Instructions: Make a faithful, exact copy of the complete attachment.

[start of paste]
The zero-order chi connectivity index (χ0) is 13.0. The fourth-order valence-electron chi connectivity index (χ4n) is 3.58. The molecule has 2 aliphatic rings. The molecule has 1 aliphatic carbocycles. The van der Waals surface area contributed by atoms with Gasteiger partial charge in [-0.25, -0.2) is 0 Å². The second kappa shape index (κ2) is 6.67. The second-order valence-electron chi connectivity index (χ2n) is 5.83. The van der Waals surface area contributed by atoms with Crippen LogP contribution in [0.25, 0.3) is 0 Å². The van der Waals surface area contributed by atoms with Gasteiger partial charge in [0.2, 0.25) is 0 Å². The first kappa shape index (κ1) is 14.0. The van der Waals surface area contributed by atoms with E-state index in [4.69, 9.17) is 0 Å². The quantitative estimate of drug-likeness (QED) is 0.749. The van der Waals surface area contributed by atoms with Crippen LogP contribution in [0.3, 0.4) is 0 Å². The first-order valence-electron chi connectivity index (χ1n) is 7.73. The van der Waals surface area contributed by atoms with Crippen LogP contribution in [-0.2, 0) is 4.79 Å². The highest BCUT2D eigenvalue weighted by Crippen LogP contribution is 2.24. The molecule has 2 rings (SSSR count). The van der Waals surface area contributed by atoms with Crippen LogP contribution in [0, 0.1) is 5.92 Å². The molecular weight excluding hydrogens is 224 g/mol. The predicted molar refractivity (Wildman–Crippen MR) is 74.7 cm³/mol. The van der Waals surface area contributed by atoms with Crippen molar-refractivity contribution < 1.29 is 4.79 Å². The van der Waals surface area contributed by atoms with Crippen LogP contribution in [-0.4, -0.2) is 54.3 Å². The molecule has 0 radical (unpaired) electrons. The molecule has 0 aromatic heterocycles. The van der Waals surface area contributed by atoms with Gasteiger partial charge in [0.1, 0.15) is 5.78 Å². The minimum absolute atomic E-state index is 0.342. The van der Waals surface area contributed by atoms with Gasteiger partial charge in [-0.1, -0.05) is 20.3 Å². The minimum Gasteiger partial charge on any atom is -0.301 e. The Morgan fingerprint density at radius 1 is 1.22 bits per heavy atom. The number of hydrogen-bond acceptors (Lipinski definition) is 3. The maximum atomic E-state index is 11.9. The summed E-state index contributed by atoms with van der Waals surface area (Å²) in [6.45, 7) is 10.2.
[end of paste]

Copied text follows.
The zero-order chi connectivity index (χ0) is 13.0. The fourth-order valence-electron chi connectivity index (χ4n) is 3.58. The molecule has 2 aliphatic rings. The molecule has 1 aliphatic carbocycles. The van der Waals surface area contributed by atoms with Gasteiger partial charge in [-0.25, -0.2) is 0 Å². The second kappa shape index (κ2) is 6.67. The second-order valence-electron chi connectivity index (χ2n) is 5.83. The van der Waals surface area contributed by atoms with Crippen LogP contribution in [0.25, 0.3) is 0 Å². The van der Waals surface area contributed by atoms with Gasteiger partial charge in [0.2, 0.25) is 0 Å². The first kappa shape index (κ1) is 14.0. The van der Waals surface area contributed by atoms with E-state index in [4.69, 9.17) is 0 Å². The quantitative estimate of drug-likeness (QED) is 0.749. The van der Waals surface area contributed by atoms with Crippen LogP contribution in [0.3, 0.4) is 0 Å². The first-order valence-electron chi connectivity index (χ1n) is 7.73. The van der Waals surface area contributed by atoms with Crippen LogP contribution in [-0.2, 0) is 4.79 Å². The highest BCUT2D eigenvalue weighted by Crippen LogP contribution is 2.24. The molecule has 2 rings (SSSR count). The van der Waals surface area contributed by atoms with Crippen LogP contribution in [0, 0.1) is 5.92 Å². The molecular weight excluding hydrogens is 224 g/mol. The predicted molar refractivity (Wildman–Crippen MR) is 74.7 cm³/mol. The van der Waals surface area contributed by atoms with Crippen molar-refractivity contribution < 1.29 is 4.79 Å². The van der Waals surface area contributed by atoms with Crippen LogP contribution in [-0.4, -0.2) is 54.3 Å². The molecule has 0 radical (unpaired) electrons. The molecule has 0 aromatic heterocycles. The van der Waals surface area contributed by atoms with Gasteiger partial charge in [0.1, 0.15) is 5.78 Å². The minimum absolute atomic E-state index is 0.342. The van der Waals surface area contributed by atoms with Gasteiger partial charge in [-0.1, -0.05) is 20.3 Å². The minimum Gasteiger partial charge on any atom is -0.301 e. The Morgan fingerprint density at radius 1 is 1.22 bits per heavy atom. The number of hydrogen-bond acceptors (Lipinski definition) is 3. The maximum atomic E-state index is 11.9. The summed E-state index contributed by atoms with van der Waals surface area (Å²) in [6.45, 7) is 10.2.